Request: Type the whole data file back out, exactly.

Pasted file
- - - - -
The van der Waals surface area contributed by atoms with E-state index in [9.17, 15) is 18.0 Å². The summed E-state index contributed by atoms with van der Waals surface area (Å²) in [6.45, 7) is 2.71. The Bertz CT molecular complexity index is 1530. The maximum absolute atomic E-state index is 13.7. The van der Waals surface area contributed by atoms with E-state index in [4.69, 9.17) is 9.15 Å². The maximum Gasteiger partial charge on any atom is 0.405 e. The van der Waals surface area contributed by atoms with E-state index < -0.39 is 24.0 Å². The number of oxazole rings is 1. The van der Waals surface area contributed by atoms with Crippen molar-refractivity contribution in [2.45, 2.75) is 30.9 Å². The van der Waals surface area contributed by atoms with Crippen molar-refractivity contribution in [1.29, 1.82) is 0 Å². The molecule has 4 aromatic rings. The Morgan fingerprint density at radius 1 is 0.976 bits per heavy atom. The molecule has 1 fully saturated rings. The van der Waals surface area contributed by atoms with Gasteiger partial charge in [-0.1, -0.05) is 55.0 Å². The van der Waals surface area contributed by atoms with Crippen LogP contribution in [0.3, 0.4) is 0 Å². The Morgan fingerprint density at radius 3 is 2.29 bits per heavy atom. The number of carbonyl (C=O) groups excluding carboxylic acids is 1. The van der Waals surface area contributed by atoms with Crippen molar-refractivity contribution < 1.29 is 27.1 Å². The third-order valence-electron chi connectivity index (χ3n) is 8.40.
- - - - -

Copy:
The van der Waals surface area contributed by atoms with E-state index in [9.17, 15) is 18.0 Å². The summed E-state index contributed by atoms with van der Waals surface area (Å²) in [6.45, 7) is 2.71. The Bertz CT molecular complexity index is 1530. The maximum absolute atomic E-state index is 13.7. The van der Waals surface area contributed by atoms with E-state index in [4.69, 9.17) is 9.15 Å². The maximum Gasteiger partial charge on any atom is 0.405 e. The van der Waals surface area contributed by atoms with E-state index < -0.39 is 24.0 Å². The number of oxazole rings is 1. The van der Waals surface area contributed by atoms with Crippen molar-refractivity contribution in [2.45, 2.75) is 30.9 Å². The van der Waals surface area contributed by atoms with Crippen molar-refractivity contribution in [1.29, 1.82) is 0 Å². The molecule has 4 aromatic rings. The Morgan fingerprint density at radius 1 is 0.976 bits per heavy atom. The molecule has 1 fully saturated rings. The van der Waals surface area contributed by atoms with Gasteiger partial charge in [-0.1, -0.05) is 55.0 Å². The van der Waals surface area contributed by atoms with Crippen LogP contribution in [0.3, 0.4) is 0 Å². The Morgan fingerprint density at radius 3 is 2.29 bits per heavy atom. The number of carbonyl (C=O) groups excluding carboxylic acids is 1. The van der Waals surface area contributed by atoms with Crippen molar-refractivity contribution < 1.29 is 27.1 Å². The third-order valence-electron chi connectivity index (χ3n) is 8.40.